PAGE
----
USW considering private prosecution over 2008 B.C. miner’s death
Union mulling idea of pursuing charges under little-used criminal proceeding in death of John Wilson
BURNABY, B.C.—The United Steelworkers (USW) union said it is considering pursuing legal action under an outdated criminal process over the 2008 death of a miner in British Columbia.
According to the union, it is mulling the idea of a little-used private prosecution after the province’s Criminal Justice Branch decided against laying charges in the February 2008 death of John Wilson at a mine near Merritt, B.C.
He drowned after his excavator overturned into a tailing pond.
“We have legislation in this country to hold corporations and their executives criminally responsible when workers’ lives are put at risk, but this legislation is not being enforced,” USW western Canadian director Stephen Hunt said in a statement.
“The tragic death of Wilson is further evidence that changes are required to ensure enforcement of the Westray legislation.”
The legislation Hunt refers to was enacted in 2004 in response to the 1992 Westray coal mining disaster in Nova Scotia where 26 miners were killed in a methane gas-ignited explosion.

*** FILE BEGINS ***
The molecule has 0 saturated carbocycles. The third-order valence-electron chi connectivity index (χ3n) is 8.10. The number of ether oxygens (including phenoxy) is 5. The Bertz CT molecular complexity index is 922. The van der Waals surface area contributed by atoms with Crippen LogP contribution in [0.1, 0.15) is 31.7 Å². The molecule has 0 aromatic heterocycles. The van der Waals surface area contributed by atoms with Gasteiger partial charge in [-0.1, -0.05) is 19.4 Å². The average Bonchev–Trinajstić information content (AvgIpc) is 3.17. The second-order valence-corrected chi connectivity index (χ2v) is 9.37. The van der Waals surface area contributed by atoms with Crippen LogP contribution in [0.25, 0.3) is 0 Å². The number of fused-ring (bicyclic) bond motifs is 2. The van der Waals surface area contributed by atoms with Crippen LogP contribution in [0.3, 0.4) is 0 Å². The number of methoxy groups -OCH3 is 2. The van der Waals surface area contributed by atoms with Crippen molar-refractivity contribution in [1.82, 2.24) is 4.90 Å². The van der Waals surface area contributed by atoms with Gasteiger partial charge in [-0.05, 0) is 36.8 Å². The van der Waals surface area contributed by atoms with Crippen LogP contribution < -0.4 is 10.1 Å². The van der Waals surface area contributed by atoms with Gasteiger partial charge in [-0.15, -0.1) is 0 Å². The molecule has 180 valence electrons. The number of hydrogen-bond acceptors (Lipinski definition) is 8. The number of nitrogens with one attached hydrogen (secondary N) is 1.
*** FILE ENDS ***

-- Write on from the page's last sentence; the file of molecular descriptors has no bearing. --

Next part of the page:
The legislation, Bill C-45, “created rules for establishing criminal liability to organizations for the acts of their representatives,” and “establishes a legal duty for all persons directing the work of others to take reasonable steps to ensure the safety of workers and the public,” according to the federal Canadian Centre for Occupational Health and Safety (CCOHS) website.
Bill C-45 gives police and health and safety inspectors powers to pursue charges under the criminal code.
“After the horror of Westray, politicians of all stripes were eager to declare their support for the Westray Bill and promise that no more Canadian workers would needlessly lose their lives because of the negligence of corporations,” Hunt said. “They’ve failed to live up to their promises.”
Hunt and the USW allege the law “isn’t being enforced.”
According to the union, a B.C. Ministry of Mines investigation determined Craigmont Mines, the company operating the mine where Wilson died, violated several provisions of the provincial Mines Act and the Health and Safety Reclamation Code for Mines.
Among those violations, the union said the investigation determined that “the mine manager failed to ensure that the workplace was free of hazardous conditions, and specifically, failed to ensure that third-party affixments to mobile equipment did not pose a hazard to the operator when working in and near water.”
The USW’s announcement of a potential private prosecution comes just weeks after it voiced outrage over a $1-million fine levied against mining giant Vale Canada Ltd. for its role in the 2011 deaths of two workers in an Ontario mine.